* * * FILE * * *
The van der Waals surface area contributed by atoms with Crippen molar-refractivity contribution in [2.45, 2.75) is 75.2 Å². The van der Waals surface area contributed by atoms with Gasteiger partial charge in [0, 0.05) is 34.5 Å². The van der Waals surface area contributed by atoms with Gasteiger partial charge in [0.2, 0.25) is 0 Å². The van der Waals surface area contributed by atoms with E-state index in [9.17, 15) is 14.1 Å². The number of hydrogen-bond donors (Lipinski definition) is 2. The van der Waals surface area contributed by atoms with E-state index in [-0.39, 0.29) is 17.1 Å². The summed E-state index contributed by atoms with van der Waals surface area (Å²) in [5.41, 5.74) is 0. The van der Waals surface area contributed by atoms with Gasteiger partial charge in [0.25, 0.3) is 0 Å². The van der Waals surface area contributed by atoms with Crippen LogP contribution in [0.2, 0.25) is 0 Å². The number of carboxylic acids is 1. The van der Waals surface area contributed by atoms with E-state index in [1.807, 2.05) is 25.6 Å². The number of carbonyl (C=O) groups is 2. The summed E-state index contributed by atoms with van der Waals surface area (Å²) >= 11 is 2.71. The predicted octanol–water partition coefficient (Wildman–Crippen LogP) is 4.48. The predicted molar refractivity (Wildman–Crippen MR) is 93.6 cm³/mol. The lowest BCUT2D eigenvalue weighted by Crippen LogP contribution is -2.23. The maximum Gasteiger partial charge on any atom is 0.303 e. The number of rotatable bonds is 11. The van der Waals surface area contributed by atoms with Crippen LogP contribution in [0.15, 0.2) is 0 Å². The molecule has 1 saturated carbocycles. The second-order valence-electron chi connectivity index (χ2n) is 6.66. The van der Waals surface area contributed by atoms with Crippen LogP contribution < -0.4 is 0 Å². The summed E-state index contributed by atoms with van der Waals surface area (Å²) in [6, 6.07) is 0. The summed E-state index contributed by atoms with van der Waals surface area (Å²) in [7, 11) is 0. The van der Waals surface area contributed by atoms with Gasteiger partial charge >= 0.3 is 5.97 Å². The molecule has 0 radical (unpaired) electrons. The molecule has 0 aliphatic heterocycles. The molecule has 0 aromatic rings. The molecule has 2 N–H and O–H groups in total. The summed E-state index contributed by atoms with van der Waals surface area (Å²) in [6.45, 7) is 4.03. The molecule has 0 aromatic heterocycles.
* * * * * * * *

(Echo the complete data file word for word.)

The van der Waals surface area contributed by atoms with Crippen molar-refractivity contribution in [2.45, 2.75) is 75.2 Å². The van der Waals surface area contributed by atoms with Gasteiger partial charge in [0, 0.05) is 34.5 Å². The van der Waals surface area contributed by atoms with Gasteiger partial charge in [0.2, 0.25) is 0 Å². The van der Waals surface area contributed by atoms with E-state index in [9.17, 15) is 14.1 Å². The number of hydrogen-bond donors (Lipinski definition) is 2. The van der Waals surface area contributed by atoms with E-state index in [-0.39, 0.29) is 17.1 Å². The summed E-state index contributed by atoms with van der Waals surface area (Å²) in [5.41, 5.74) is 0. The van der Waals surface area contributed by atoms with Gasteiger partial charge in [0.25, 0.3) is 0 Å². The van der Waals surface area contributed by atoms with Crippen LogP contribution in [0.2, 0.25) is 0 Å². The number of carboxylic acids is 1. The van der Waals surface area contributed by atoms with E-state index in [1.807, 2.05) is 25.6 Å². The number of carbonyl (C=O) groups is 2. The summed E-state index contributed by atoms with van der Waals surface area (Å²) >= 11 is 2.71. The predicted octanol–water partition coefficient (Wildman–Crippen LogP) is 4.48. The predicted molar refractivity (Wildman–Crippen MR) is 93.6 cm³/mol. The lowest BCUT2D eigenvalue weighted by Crippen LogP contribution is -2.23. The maximum Gasteiger partial charge on any atom is 0.303 e. The number of rotatable bonds is 11. The van der Waals surface area contributed by atoms with Crippen LogP contribution in [0.15, 0.2) is 0 Å². The molecule has 1 saturated carbocycles. The second-order valence-electron chi connectivity index (χ2n) is 6.66. The van der Waals surface area contributed by atoms with Crippen LogP contribution < -0.4 is 0 Å². The summed E-state index contributed by atoms with van der Waals surface area (Å²) in [6, 6.07) is 0. The summed E-state index contributed by atoms with van der Waals surface area (Å²) in [7, 11) is 0. The van der Waals surface area contributed by atoms with Gasteiger partial charge >= 0.3 is 5.97 Å². The molecule has 0 radical (unpaired) electrons. The molecule has 0 aliphatic heterocycles. The molecule has 0 aromatic rings. The molecule has 2 N–H and O–H groups in total. The summed E-state index contributed by atoms with van der Waals surface area (Å²) in [6.45, 7) is 4.03. The molecule has 0 aromatic heterocycles.